Social entrepreneurship is considered to be “the use of startup companies and other entrepreneurs to develop, fund and implement solutions to social, cultural, or environmental issues.”

    Social entrepreneurs bring innovation and deliver change in various areas, such as the environment and society. They go beyond the traditional routes and they do that through an invention or a different application or approach of an existing technology or practice. Their priority is to create social value above all, the financial value comes second. Ultimately, entrepreneurs innovate by finding a new service, product or new approach as a solution to a social problem.

    Social entrepreneurship is used as a term both as for non-profit organizations and organizations which blend for-profit goals with generating a positive “return to society”

    Perhaps the most well known example of social entrepreneurship is the one of Tom’s shoes:  the innovative use of the “ One for One” business model, in which for each purchase of a pair of shoes by a consumer, a gift of a free pair of shoes is given to a poor child in a developing country.

    A social entrepreneur believes that everyone potentially can contribute to a social cause meaningfully and bring change to the world. He takes risks, he is persistent, optimistic, innovative and with high standards.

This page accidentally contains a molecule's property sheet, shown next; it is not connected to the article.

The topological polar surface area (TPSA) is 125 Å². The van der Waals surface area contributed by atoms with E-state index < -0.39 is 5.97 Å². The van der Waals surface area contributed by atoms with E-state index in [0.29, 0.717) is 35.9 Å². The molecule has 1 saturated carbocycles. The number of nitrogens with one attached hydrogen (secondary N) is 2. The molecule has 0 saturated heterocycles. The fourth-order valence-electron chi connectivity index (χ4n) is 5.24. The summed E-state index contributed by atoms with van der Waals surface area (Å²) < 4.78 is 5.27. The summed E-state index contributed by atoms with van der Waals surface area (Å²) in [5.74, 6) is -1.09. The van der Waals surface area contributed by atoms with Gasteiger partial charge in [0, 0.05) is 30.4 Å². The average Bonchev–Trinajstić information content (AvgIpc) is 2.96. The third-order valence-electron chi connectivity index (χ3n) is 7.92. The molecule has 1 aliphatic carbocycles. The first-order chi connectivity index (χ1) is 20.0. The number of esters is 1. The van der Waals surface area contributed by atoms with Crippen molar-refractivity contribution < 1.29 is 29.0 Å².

In order to become a social entrepreneur it is of great importance to take certain steps:

    Find your purpose, your goal, and the change you want to bring to this world and determine how.

    Create a unique, different offering which does not exist already. It is important for your offering to be something new.

    Search for people and try to get support from them, who will understand your purpose, share their ideas with you and possibly give you relevant advice.

    Develop your business model and search for initial funding sources, a loan or angel investors.

    Sustainability Academy’s Online Diploma on Social Entrepreneurship will provide you with a step-by-step introduction to Social Entrepreneurship and Benefit Corporations as well as offer you unique knowledge in a simple and practical way. Let the change begin!


    Social return on investment (SROI) represents a set of principles used to measure extra-financial value (environmental/social value) in relation to the resources invested. The goal is for this framework to help you manage, plan and make decisions to increase the value created for your stakeholders by your activities.

    The starting point for this calculation is for everyone involved to ask himself “how much difference are we making?” and “how much value are we destroying?”

    The value of the outcomes is the one experienced by our stakeholders that result from our activities – the significant ones.

    The necessary steps to determine this value is to find out:

    Which are your stakeholders?

    What are their outcomes?

    Which ones are material?

    To what extent they result from our activities and what is their value?

    A general formula used to calculate SROI is as follows:

    SROI = (social impact value – initial investment amount) / initial investment amount *100%

    There are four main elements of great importance in order for you to measure SROI: